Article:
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INSIGHT: A cautionary tale for professionals who help out friends

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Professionals can be held financially liable if ‘freebie work’ goes wrong.

Professionals such as solicitors, barristers, architects and engineers have a duty to take care when providing advice and services to their clients. If they do not, and their clients suffer financial losses arising from negligent advice or inadequate services, a professional can be held legally responsible for those losses regardless of whether there is a contract in place.

If asked, most people would probably say that this duty of care does not apply to work they carry out for friends at no charge. However, a recent case has confirmed that in some circumstances, professionals can be liable for negligent work carried out gratuitously.

The case of Burgess & Anor v Lejonvarn (15 January 2016)

Ms Lejonvarn, the defendant, was an old friend and neighbour of the claimants, Mr and Mrs Burgess. The Burgesses had been given a quote of £150,000 plus VAT to carry out earthworks and landscaping in their back garden. Thinking that too expensive, they asked Ms Lejonvarn, a professional architect, for assistance with the landscaping project. While there was no contract and no agreement for payment for the provision of her services, Ms Lejonvarn hoped that by doing this work, she would be paid for providing some other services at a later date and that the work would help her to establish her own architecture business.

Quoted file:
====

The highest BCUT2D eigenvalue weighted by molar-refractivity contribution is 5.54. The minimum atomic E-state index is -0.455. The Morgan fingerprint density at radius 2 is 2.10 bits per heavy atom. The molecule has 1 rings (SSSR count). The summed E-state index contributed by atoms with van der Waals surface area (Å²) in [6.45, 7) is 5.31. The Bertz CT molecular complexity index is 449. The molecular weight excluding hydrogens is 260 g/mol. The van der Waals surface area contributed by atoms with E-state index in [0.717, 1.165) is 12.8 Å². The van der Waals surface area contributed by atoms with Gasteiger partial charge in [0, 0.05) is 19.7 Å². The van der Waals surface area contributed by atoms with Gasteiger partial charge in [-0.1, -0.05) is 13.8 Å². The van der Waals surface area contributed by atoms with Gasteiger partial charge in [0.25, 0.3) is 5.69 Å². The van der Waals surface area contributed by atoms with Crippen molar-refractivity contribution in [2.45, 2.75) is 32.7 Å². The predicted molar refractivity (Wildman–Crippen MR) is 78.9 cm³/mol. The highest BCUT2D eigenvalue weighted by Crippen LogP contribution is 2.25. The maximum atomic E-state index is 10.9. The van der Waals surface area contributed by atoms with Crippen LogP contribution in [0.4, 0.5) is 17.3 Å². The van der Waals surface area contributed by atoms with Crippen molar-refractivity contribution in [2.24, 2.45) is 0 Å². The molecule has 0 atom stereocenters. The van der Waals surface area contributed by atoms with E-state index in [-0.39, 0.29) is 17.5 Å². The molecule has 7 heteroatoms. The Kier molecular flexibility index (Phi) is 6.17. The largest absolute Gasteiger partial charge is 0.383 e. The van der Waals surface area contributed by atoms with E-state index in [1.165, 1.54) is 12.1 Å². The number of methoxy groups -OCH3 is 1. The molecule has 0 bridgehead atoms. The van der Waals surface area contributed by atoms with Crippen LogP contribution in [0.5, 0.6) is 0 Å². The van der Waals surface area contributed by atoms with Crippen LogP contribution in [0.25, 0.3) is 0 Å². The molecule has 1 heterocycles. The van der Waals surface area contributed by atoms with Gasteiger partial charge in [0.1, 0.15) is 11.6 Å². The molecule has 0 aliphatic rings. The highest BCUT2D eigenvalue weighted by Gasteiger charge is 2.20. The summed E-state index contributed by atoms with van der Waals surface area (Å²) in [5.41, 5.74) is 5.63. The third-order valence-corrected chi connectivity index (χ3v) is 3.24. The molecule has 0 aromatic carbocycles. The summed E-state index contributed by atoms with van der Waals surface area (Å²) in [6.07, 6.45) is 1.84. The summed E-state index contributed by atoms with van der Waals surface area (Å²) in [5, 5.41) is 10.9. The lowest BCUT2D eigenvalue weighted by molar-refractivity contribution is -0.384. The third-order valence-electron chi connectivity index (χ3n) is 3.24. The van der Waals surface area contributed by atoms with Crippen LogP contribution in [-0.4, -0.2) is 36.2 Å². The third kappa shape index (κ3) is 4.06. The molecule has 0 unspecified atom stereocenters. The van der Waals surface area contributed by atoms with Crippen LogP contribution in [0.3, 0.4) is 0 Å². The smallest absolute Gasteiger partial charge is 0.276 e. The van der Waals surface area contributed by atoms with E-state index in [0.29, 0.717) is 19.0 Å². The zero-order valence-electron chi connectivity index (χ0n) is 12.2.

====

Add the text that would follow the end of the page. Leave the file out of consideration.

Unfortunately, the landscaping project did not go to plan. Eventually, Mr and Mrs Burgess called in another party to complete the works - including some remedial works – at a cost of £256,000. They then claimed those costs back from Ms Lejonvarn in court proceedings.

At court, the judge was asked to decide on some preliminary legal points such as whether there was a contract and whether Ms Lejonvarn owed a professional duty of care to the Burgesses.

The judge found a lack of clarity about the terms upon which the services would be provided and concluded that the parties had not entered into a contract for the services. However, after considering how the parties had behaved and spoken to each other, the judge also concluded that Ms Lejonvarn had agreed to provide professional services to the Burgesses. The fact that she had not expected to be paid for the first part of the works did not affect his conclusion. She had assumed responsibility for the job and the Burgesses had relied on her professional services. Consequently, Ms Lejonvarn owed a duty of care to the Burgesses, she had breached that duty of care in various ways that had led to remedial works being needed and was therefore liable for some of the losses suffered by the Burgesses as a result.